My self-sim eating a lifefruit. There is a deeper meaning to this, if you want there to be.
There is a reason I have categorized this entry as both “games” and “philosophy”. This happens occasionally with me, and you may be curious as to how that happens.
In the computer game The Sims 3, there is a plant called Lifefruit. It is a narrow bush that produces two fruits every few days (depending on the quality and care). When an adult eats one fruit, they become one day younger. Since the default lifespan for a sim is something like 80 days, that’s a pretty big deal. It is particularly the fertile years that could need an extension – teen age is unnaturally long but the adult years are short if you want more than a couple kids, not to mention a career. (In recent updates of the game, you can set the length of individual age groups, which helps with this problem.)
Sims with the “Good” trait can receive lifetime happiness by donating to good causes, and one of the causes I have supported the most is “Lifefruit for elders”. It just seemed like the right thing to do, you know?
Sims with a high gardening skill (level 7 and up) can grow this plant from special seeds that can be found occasionally. It can not be bought. Once in a blue moon you will get a request from an elderly sim (one of the computer-controlled ones) who feels that they are nearing the end of their life, and wants to buy a lifefruit from you. They pay handsomely for it and their your relationship with them goes way up. For as long as it lasts…
I’ve played the game off and on since it came out, but only just recently did I actually play an elder with a lifefruit garden. It turns out that once you have passed the age marker from adult to elder, lifefruit no longer has any effect. The exception is toward the end of your years as an elder – it will then age you several days, taking you to the brink of death.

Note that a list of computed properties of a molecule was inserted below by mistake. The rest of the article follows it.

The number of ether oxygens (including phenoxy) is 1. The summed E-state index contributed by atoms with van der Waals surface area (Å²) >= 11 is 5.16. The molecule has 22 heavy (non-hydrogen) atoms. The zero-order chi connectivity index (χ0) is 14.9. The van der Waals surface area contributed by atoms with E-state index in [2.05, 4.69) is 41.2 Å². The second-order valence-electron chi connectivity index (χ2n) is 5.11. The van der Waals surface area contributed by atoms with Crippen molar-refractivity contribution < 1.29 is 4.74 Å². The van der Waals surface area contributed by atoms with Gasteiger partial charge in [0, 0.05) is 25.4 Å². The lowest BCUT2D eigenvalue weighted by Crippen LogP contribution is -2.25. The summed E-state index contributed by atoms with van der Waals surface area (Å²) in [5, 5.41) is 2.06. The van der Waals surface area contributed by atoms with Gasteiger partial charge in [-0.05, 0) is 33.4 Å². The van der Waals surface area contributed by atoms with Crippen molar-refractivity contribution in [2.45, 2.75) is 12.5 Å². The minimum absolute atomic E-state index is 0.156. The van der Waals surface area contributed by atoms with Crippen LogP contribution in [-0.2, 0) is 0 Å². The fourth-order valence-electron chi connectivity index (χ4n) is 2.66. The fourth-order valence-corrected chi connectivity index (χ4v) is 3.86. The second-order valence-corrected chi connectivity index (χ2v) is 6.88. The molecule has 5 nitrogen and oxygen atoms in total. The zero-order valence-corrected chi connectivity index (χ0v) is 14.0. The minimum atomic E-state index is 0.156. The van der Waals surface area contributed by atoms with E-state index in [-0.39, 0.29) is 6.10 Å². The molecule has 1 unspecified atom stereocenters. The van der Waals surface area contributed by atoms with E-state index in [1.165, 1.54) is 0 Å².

From this we can learn that meaning well is not the same as doing well, although it usually helps. Sometimes you need knowledge and wisdom along with your love. In real life there is no lifefruit, of course, but it is still possible to donate to causes which may do more harm than good, or at least considerable harm along with their good. NGOs (non-government organizations) are some of the most obscure groups on the planet, frequently being tax-exempt and having no audits and a leadership based on the leaders choosing people they like for the highest positions, including the next leaders. Where your money ends up is generally pretty foggy. And even when the intentions of all involved are pure, we know that meddling in cultures strikingly different form your own can have disastrous side effects.
Another lesson from the lifefruit is that you cannot always save up something for later. There are things that belong in one life phase but not in another. It is a well known fact that people often have grand plans for traveling the world when they retire; but when they actually do so, many no longer have the health and the energy and the people with whom they wanted to travel. What once was the dream of their life may end up a nightmare and may even, in a few cases, be the end of them.
On a thankfully much smaller level, I have mentioned before that since 2005 I can no longer eat fatty foods except in tiny quantities: For instance, chocolate about the size of my thumb in one workday. If I had known this in my younger years, you can bet that I would have eaten more chocolate. Well, even more chocolate, I mean. (While not quite as potent as the imaginary lifefruit, chocolate has many health benefits – it increases fat burning and makes exercise more effective, balances sex hormones, improves mood, and contains antioxidants that supposedly reduce the risk of cancer slightly and slows aging.) So dear younger reader: Eat your chocolate while you can, with a grateful heart.